A fundamental goal in phytoplankton ecology is to identify environmental factors that control phytoplankton distribution and abundance. In 30-40% of the world’s oceans, phytoplankton growth is limited by availability of the micronutrient iron. Addition of iron to surface waters in these regions induces massive phytoplankton blooms dominated primarily by large, mostly pennate diatoms. This suggests that the diatoms able to bloom in response to these sporadic iron deliveries are able to rapidly take up and store iron, permitting continued divisions once the chronically low iron concentrations return. Many animals, plants and bacteria store iron through highly specialized iron storage proteins known as ferritins.  Recently, ferritin-encoding genes were discovered within the bloom-forming pennate diatoms, marking the first description of ferritin in any member of the Stramenopiles, a diverse Eukaryotic lineage that includes unicellular algae, macroalgae and plant parasites. However, it is not known whether there are systematic differences in iron-storage capacities between ferritin-containing diatoms and those that lack ferritin.  The overall objective of this project is to examine the ecological importance of iron storage as a selective mechanism controlling the distributions of diatoms along natural and artificial iron gradients in oceanic and coastal marine ecosystems.  Through a combination of laboratory and field studies we will determine the ability of oceanic and coastal diatoms that either contain or lack ferritin to perform luxury uptake of iron and utilize these iron stores in the absence of an external source of iron to maintain growth and out compete other members of the phytoplankton assemblage. In the laboratory we are investigating the iron storage capacities within a variety of ferritin containing and non-containing oceanic and coastal diatoms.  In the field we are partaking on two cruises, one to the California Current System in July of 2014 to examine iron storage capacities in coastal diatom communities and the other to Ocean Station Papa in the Northeast Pacific Ocean in June of 2015 to evaluate iron storage capacities in oceanic diatom communities.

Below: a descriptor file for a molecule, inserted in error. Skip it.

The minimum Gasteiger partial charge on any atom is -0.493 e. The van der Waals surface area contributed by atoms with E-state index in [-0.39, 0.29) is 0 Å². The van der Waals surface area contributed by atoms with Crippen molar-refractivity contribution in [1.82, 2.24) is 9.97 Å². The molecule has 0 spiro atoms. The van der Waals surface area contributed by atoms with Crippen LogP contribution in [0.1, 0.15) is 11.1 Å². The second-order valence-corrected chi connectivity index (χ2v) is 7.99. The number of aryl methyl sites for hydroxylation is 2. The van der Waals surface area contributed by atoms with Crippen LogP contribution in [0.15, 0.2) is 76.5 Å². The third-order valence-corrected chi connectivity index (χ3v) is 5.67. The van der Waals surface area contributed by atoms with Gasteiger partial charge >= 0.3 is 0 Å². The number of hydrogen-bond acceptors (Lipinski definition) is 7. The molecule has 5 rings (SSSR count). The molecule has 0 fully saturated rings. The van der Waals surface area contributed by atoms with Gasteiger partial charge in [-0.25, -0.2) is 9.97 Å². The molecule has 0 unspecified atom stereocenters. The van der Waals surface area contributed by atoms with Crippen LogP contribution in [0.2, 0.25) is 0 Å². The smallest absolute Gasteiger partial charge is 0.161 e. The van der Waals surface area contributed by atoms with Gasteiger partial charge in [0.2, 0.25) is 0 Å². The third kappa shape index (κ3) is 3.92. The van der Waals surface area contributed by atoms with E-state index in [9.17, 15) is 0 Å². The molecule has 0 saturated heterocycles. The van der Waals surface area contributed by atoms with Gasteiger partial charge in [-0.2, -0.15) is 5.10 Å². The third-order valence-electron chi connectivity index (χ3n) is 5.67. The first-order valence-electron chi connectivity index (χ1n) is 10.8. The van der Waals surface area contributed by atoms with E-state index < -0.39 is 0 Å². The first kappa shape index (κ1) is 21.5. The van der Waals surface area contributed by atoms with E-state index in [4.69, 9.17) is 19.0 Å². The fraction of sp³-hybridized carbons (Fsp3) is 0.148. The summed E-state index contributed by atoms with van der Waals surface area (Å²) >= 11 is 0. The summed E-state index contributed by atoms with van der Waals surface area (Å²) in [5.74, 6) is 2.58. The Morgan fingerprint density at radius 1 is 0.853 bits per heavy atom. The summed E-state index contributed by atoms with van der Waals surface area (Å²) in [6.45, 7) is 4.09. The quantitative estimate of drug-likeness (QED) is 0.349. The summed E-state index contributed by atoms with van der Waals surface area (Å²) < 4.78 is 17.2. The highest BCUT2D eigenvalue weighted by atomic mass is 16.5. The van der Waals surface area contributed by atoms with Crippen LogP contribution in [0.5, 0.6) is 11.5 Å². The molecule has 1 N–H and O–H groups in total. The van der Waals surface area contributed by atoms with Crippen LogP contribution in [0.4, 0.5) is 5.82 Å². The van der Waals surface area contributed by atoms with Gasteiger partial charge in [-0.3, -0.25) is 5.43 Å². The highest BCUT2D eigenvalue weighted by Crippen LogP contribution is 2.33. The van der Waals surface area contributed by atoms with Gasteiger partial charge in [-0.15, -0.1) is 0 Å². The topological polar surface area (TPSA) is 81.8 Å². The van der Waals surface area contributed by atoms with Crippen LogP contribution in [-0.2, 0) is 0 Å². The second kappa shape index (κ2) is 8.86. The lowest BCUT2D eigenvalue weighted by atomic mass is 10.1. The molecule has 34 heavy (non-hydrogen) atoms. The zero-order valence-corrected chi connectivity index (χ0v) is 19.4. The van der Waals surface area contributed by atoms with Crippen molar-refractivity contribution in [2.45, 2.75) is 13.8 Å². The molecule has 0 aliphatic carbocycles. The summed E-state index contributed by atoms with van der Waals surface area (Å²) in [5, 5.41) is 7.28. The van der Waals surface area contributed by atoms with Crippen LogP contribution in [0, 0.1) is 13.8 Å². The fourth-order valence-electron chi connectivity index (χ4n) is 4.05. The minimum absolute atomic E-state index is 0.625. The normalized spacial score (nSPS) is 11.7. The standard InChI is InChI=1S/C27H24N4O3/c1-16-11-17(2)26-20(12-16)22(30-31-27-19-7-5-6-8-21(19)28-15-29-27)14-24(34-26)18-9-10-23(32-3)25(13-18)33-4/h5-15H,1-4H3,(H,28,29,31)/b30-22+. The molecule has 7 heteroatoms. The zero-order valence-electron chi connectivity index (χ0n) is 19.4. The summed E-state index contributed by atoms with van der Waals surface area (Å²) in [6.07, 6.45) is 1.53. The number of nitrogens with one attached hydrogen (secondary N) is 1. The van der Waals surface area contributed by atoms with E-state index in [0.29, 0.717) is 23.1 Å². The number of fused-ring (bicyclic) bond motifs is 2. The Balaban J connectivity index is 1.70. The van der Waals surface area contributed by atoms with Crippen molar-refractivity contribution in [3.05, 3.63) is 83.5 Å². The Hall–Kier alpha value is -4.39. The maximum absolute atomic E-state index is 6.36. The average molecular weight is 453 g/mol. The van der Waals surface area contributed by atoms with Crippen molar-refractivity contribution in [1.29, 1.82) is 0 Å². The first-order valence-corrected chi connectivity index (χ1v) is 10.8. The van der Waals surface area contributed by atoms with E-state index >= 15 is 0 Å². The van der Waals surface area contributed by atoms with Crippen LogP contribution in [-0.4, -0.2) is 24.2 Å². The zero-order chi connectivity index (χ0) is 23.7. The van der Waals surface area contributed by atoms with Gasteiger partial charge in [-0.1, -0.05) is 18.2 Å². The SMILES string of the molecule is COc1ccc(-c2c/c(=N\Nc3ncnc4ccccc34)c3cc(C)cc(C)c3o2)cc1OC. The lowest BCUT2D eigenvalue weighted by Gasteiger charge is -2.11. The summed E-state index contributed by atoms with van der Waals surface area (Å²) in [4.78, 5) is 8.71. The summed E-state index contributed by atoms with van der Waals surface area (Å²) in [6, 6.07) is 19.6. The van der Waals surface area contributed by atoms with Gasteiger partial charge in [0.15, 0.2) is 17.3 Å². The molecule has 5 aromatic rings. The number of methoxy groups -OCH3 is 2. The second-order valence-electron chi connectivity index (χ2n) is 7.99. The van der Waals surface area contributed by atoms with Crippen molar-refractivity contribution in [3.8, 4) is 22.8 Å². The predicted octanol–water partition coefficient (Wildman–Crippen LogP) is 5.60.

Funded by NSF Biological Oceanography Program (Collaborative proposal with Dr. Ben Twining from the Bigelow Laboratory of Ocean Sciences)

Cohen NR, Mann E, Stemple B, Moreno CM, Rauschenberg S, Jacquot JE, Sunda WG, Twining BT and Marchetti A. (2018) Iron storage capacities and associated ferritin gene expression among marine diatoms. Limnology and Oceanography.